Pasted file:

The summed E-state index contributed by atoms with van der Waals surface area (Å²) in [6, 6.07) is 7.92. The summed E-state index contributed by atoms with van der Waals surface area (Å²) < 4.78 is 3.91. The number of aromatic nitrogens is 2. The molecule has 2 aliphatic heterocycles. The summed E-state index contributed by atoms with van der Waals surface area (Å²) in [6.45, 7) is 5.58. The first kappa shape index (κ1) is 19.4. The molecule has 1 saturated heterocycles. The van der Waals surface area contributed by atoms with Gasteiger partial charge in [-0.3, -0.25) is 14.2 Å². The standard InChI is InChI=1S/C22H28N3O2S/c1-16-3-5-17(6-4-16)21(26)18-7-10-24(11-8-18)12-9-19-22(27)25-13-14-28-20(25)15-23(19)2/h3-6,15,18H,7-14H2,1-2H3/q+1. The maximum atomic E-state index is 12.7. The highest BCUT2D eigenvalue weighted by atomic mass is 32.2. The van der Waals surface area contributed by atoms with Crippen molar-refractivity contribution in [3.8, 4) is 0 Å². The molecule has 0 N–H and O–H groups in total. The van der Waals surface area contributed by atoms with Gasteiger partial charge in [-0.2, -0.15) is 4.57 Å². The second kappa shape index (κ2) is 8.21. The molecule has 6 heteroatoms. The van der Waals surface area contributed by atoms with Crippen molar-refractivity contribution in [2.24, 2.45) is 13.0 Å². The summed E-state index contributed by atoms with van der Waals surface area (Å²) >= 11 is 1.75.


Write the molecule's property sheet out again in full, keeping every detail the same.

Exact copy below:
The summed E-state index contributed by atoms with van der Waals surface area (Å²) in [6, 6.07) is 7.92. The summed E-state index contributed by atoms with van der Waals surface area (Å²) < 4.78 is 3.91. The number of aromatic nitrogens is 2. The molecule has 2 aliphatic heterocycles. The summed E-state index contributed by atoms with van der Waals surface area (Å²) in [6.45, 7) is 5.58. The first kappa shape index (κ1) is 19.4. The molecule has 1 saturated heterocycles. The van der Waals surface area contributed by atoms with Gasteiger partial charge in [-0.3, -0.25) is 14.2 Å². The standard InChI is InChI=1S/C22H28N3O2S/c1-16-3-5-17(6-4-16)21(26)18-7-10-24(11-8-18)12-9-19-22(27)25-13-14-28-20(25)15-23(19)2/h3-6,15,18H,7-14H2,1-2H3/q+1. The maximum atomic E-state index is 12.7. The highest BCUT2D eigenvalue weighted by atomic mass is 32.2. The van der Waals surface area contributed by atoms with Crippen molar-refractivity contribution in [3.8, 4) is 0 Å². The molecule has 0 N–H and O–H groups in total. The van der Waals surface area contributed by atoms with Gasteiger partial charge in [-0.2, -0.15) is 4.57 Å². The second kappa shape index (κ2) is 8.21. The molecule has 6 heteroatoms. The van der Waals surface area contributed by atoms with Crippen molar-refractivity contribution in [2.24, 2.45) is 13.0 Å². The summed E-state index contributed by atoms with van der Waals surface area (Å²) >= 11 is 1.75.